On 26 October 1993, two gunmen posing as council workers sprayed the yard at Kennedy Way with around 60 shots, killing 28-year-old Mark Rodgers and 54-year-old James Cameron as well as injuring five others.
It was one of a number of atrocities carried out in the wake of the Shankill bomb - when an IRA bomber killed nine innocent civilians and himself in the blast at a fish shop.
James Cameron's wife worked in the Royal Victoria Hospital and had helped victims of the Shankill bomb three days earlier.
Relatives and friends as well as workers, some of whom had witnessed the shooting, laid wreaths during a memorial service at the council depot on Friday.
Colm Cameron was 12 years old when his father James was killed.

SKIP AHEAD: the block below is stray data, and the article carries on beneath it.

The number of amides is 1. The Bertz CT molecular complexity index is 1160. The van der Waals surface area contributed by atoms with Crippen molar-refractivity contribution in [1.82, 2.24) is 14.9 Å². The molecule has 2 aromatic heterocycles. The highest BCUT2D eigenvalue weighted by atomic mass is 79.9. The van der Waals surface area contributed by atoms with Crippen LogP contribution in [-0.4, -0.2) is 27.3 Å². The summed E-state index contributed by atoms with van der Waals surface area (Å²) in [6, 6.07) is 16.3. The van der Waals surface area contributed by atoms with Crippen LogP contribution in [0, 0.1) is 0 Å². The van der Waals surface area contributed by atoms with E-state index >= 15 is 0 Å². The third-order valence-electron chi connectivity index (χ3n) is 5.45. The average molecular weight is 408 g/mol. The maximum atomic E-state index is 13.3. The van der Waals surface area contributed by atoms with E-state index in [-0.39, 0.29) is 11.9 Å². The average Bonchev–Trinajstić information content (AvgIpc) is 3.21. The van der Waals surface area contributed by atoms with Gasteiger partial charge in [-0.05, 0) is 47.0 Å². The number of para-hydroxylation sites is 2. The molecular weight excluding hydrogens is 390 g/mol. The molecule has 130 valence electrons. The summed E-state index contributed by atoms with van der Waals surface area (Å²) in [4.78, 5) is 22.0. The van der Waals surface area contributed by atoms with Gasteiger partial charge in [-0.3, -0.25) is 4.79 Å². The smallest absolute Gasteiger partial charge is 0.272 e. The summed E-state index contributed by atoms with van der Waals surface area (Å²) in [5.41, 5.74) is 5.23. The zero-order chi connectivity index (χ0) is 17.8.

He said the family were "reliving 20 years today, we're reliving the pain. It is bad today as it was 20 years ago."
"I feel that the boys in this yard, the city council and the local community will never forget this tragedy that happened 20 years ago. I fell that it should never have happened. It happened for nothing," he said.
Connie Rodgers, described the murders of her brother and his colleague as a "waste of life".
"The people in this yard who came back to work, they've had to live with this as well," she said.
"Today is very important as much for our family and Mr Cameron's family, it's very important for the people that work here and were injured here."
In the 20 years since the shooting, their family has kept and cherished a note sent to them from a Shankill survivor.
It reads: "The slaughter was not carried out in my name, nor in the name of thousands like me. I deeply grieve the tragedy and I extend my sympathy and prayers to the broken hearted.
"May God guide you through your sorrow and give you strength to endure the awful pain. May he guide all of us to learn how to respect each other."